Tsim Sha Tsui 1950 Star Ferry Pier.jpg | Gwulo: Old Hong Kong

Tsim Sha Tsui 1950 Star Ferry Pier.jpg

Tsim Sha Tsui 1950 Star Ferry Pier.jpg

Star Ferry Pier at Tsim Sha Tsui in 1950s?


There are many curious photos in this site, and I have not seen the above one on Star Ferry Pier at Tsim Sha Tsui as in 1950s.



However, reading the descriptions below, I wondered whether the above photo was really taken in 1950s. Because according to the description below on KMB, they began to use “Double Decker from1949, but as shown in the above photo there’s no “Double” at the terminal. The photo might be taken in 1940s, not in 1950s. How do you feel?


Main article: Bus services in Hong Kong:

The former British colony of Hong Kong introduced its first double-decker buses in 1949 by Kowloon Motor Bus. They have become very popular since then, and they are found in large numbers among the fleets of the territory's major bus operators (see below). By law, double-decker buses in Hong Kong are limited to a length of 12.8 metres (42 feet). Today, the majority of buses running in Hong Kong are double-decker buses, and all of them are air-conditioned. Also, Hong Kong has a double-deck trams system, one of three only in the world as of 2015 and the only fleet which is all double-deck.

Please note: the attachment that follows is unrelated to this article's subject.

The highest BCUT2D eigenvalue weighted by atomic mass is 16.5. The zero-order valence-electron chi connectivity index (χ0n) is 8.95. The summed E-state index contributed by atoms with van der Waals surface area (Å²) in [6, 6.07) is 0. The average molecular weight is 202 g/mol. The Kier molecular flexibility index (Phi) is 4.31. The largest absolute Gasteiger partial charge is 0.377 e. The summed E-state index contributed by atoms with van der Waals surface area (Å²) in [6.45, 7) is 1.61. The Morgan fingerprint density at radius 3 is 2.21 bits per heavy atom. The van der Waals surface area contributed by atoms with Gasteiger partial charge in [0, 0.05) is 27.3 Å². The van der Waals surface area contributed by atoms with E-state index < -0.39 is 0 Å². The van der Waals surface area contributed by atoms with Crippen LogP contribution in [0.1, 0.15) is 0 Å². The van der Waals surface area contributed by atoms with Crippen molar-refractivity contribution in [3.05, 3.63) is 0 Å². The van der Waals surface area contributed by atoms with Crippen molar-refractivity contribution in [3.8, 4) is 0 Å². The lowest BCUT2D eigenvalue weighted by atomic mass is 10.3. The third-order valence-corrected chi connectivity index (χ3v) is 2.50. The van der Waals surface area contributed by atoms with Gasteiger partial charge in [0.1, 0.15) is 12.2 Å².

Double-decker buses in Hong Kong, owned by Kowloon Motor Bus:

By 1940, KMB had 140 single-deckers operating on 17 routes. As only a handful of buses survived World War II, some lorries were temporarily converted into buses. By the late 1940s, KMB ridership increased with the huge influx of immigration from China. In 1949, KMB bought 20 Daimler double-deckers from England, becoming the first operator of double-deckers in Hong Kong.






My first ride was in 1951 in their first generation double decker which had one entrance in the back.  Later, a second entrance was added at the front on larger units and I was impressed how the conductor could operate both gates from the back.  Service was inadequate and the buses on my route were often full. Sometimes he had to deal with men who held on to the closed gate as the bus took off.

This could be a morning scene in early 1950s with me and grandma among these folks.  The line here to buy train ticket was short and fast, but not at the border where the waiting time was very long.  One time, a female guard checked the pockets of this little boy for things that might be illegal.  Thus, our TST morning train reached Canton at supper time.  Now, the trip I heard takes about an hour.  Amazing progress!

HK Sunday Herald 17 April 1949

Four modern double-decker buses will make their debut today on the bus route between Tsim Sha Tsui and Kowloon City.